In addition, sauna use can benefit many health conditions.  However, be sure to check with your GP before using a sauna, especially if you have asthma or other breathing problems, heart disease, epilepsy, or blood pressure that is too high or too low,

Here’s what you should know before getting started:

  • Start slowly. Give your body time to adjust to the heat.  Start with short sessions of no more than 15 minutes and gradually work your way up to 30 minutes per session several times a week.
  • Remove accessories. Be sure to take off anything metallic, including jewelry, before using a sauna.  You will also want to remove glasses and contacts.
  • Listen to your body. If you begin to feel uncomfortable symptoms, such as dizziness, headache, nausea, or fatigue, get out of the sauna, cool off and hydrate. If you continue to feel ill whenever you use a sauna, discontinue use all together.
  • Take time to cool down. It’s best to towel the sweat off your body and wait for a few minutes while your body naturally cools down. Do not immediately get into a cool or cold shower.
  • Rinse off. Once you have cooled down, rinse off or shower.  Keep the temperature of the shower comfortable – the water should not be too hot or too cold.
  • Drink water. Water is the best way to hydrate. Be sure to drink plenty of water before, during and after your sauna.

Do not use a sauna if you are pregnant, take stimulants, tranquilizers or other mind-altering drugs, or if you are under the influence of alcohol.

Have you used an infrared sauna? I’d love to hear how you’ve benefited.

 

Rachel x

8 Natural Ways To Boost Your Energy

Next time fatigue starts to set in, avoid caffeine and try one of these simple tricks to give your body a little oomph!

Image result for happy

1 Small but mighty

Studies suggest that just a handful of raisins can fuel a workout, so when you’re feeling a little slow reach for these tiny bites of goodness.

2 Scentsational

Try aromatherapy to help you stay alert. Diffusing citrus essential oils such as orange, lemon or grapefruit is a great way to refresh and boost energy.

3 Food exchange

Swap white carbs for brown, these have much more fibre which means they are digested slower, preventing the highs and lows that cause our energy to crash.

4 Colour therapy

According to science, yellow is the colour most commonly linked with a healthy mood and alertness, closely followed by positive shades orange and lilac, so why not place a bold array of blooms on your desk? The gorgeous smell will help to boost your mind too!

5 Stay hydrated

Even a five percent drop in hydration can make you feel fatigued and fuzzy, when you hit the 4pm wall, swerve the coffee and simply reach for a glass of H20.

6 A head start

Give yourself an Indian head massage when you’re feeling lethargic. A vigorous scalp massage is a wonderful pick-me-up that can be done at any time to increase circulation to the head and boost energy.

7 Phone a friend

Research conducted by the department of psychology at the University of Wisconsin found that hearing a supportive or familiar voice prompts the brain to release oxytocin, a stress-fighting mood-elevating hormone. So when you need a boost, give mum a ring.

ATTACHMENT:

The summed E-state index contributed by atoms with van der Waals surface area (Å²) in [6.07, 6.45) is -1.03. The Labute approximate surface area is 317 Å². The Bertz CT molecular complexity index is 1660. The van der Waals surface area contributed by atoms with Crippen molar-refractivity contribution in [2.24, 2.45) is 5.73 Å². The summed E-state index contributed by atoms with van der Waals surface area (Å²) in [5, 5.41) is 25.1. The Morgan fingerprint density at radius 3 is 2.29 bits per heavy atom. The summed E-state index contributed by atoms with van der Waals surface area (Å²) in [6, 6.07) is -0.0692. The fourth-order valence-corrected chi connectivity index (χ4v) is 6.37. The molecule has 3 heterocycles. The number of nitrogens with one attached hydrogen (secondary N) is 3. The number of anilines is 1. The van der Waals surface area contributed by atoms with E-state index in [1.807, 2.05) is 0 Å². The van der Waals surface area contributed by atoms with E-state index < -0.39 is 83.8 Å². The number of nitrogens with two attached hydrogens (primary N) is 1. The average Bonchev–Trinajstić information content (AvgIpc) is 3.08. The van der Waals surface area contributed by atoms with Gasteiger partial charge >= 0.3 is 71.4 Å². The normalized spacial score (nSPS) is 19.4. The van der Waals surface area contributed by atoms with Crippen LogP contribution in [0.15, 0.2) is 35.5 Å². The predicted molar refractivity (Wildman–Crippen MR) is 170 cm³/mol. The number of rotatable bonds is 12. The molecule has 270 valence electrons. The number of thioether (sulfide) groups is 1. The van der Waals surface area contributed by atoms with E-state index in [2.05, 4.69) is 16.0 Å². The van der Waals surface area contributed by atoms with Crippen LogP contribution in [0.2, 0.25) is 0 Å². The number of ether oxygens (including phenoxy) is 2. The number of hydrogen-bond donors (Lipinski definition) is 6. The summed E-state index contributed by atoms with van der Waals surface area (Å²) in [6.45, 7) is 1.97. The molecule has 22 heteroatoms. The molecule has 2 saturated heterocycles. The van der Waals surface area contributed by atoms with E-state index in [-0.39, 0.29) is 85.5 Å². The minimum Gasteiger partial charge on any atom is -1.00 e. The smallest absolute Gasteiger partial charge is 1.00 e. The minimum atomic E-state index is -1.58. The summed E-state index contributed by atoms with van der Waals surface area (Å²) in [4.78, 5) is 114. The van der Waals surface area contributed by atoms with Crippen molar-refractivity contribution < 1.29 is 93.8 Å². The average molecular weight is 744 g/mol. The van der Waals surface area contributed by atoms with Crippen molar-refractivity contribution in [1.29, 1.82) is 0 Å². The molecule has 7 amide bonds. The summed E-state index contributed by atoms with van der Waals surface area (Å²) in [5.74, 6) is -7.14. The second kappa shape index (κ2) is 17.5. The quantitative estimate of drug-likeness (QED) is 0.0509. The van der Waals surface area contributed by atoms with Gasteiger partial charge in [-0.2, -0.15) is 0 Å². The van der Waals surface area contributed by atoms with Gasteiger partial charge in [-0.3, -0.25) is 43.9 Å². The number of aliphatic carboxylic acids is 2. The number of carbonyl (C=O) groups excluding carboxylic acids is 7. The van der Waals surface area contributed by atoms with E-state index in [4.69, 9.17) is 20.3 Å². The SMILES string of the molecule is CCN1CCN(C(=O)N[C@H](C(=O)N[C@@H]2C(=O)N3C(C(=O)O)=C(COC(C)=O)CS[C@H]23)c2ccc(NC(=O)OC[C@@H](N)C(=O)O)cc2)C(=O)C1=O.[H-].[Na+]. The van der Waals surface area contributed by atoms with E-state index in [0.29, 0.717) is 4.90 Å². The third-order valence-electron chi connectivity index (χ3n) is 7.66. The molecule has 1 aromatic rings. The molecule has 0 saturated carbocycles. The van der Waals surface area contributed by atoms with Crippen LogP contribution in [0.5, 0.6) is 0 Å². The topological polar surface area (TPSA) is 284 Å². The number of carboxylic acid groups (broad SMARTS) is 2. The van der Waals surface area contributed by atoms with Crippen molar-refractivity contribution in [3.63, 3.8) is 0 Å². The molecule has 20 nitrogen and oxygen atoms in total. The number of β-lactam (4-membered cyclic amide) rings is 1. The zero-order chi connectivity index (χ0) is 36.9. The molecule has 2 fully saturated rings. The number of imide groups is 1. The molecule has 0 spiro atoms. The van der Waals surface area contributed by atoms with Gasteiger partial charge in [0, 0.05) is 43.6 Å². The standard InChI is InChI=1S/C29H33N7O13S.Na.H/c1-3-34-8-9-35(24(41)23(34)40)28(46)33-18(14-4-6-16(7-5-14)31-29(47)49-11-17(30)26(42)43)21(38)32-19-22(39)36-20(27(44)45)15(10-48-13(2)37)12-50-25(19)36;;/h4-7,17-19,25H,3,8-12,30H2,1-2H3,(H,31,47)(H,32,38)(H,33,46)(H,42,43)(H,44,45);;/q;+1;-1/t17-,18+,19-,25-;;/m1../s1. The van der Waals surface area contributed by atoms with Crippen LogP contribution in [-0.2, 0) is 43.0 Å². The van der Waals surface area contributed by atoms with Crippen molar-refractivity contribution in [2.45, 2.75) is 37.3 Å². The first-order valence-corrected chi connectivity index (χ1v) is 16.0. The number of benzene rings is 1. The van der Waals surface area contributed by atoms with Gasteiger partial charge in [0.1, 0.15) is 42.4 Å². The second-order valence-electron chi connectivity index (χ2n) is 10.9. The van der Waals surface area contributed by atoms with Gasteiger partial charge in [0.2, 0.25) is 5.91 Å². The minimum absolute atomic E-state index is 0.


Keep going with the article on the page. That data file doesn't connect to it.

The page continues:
8 Spice up your life

In ayurvedic medicine, turmeric has been used to raise energy levels in people suffering from lethargy or depression. The scent and taste of turmeric, when used in foods and teas, can uplift your senses and invigorate your body.

 

Rachel x

How to Do a Body Scan Meditation

One of the best ways you can become more aware of your body is by doing a body scan meditation. The whole goal of this meditation is to focus on one part of the body at a time and tune into how it feels without trying to change it.

Completing a body scan can help you identify any physical pain or sensations you may be feeling and any links between those physical feelings and your emotions. It can serve as a valuable regular practice that can help you discover ways to work through any stress, anxiety, tension or other physical pain in the body.

Step-By-Step Process

Like all forms of meditation, a body scan is meant to be simple. Here are 11 steps to help you successfully complete a full body scan meditation.

1: Lie down or sit comfortably in a place where you won’t be interrupted.

2: Start by bringing your awareness to your breathing. Take three deep breaths as you mindfully tune into your thoughts and emotions, observing them as they flow freely.

3: Choose to start your body scan either at the top of your head or the tip of your toes. You’ll work down or up from there.

4: As you place your awareness on that body part, tune into what you feel there. You may feel pain, aching, itchiness, tingling, firmness, lightness, heaviness, warmth, coldness, or possibly even nothing.

5: Once you’re aware of what you physically feel in that area, expand your awareness to see if it also triggers your emotional state (a positive feeling, a negative feeling, or a neutral feeling).

6: Now bring your awareness back your breath and feel it reach down through your entire body as you breathe in, then exhale as you let go of any tension in the body part you just focused on.

7: Remember not to try and control anything — just let those physical and emotional feelings be as they are.

8: Move up or down to the next body part. If you started from your toes, you’d move to the soles of your feet. If you started from the top of your head, you’d move to your ears or your forehead.

9: Repeat steps 4 to 7 as you move through each individual body part.

10: Take as little as five minutes or as long as 45 minutes to go through each part of your body.

11: When finished, take a minute or so to just be aware and feel your entire body as whole, relaxed, and loved — even if you still feel any discomfort in some areas.

This is the perfect meditation practice when you’re just waking up in the morning or lying down at night to go to bed. A morning body scan will help you feel more present and in tune with your body throughout the day while a night time body scan will help you relax more effectively so you can drift off to sleep.

Try it for yourself. You’ll be surprised just how healing such a simple practice can be!

Rachel x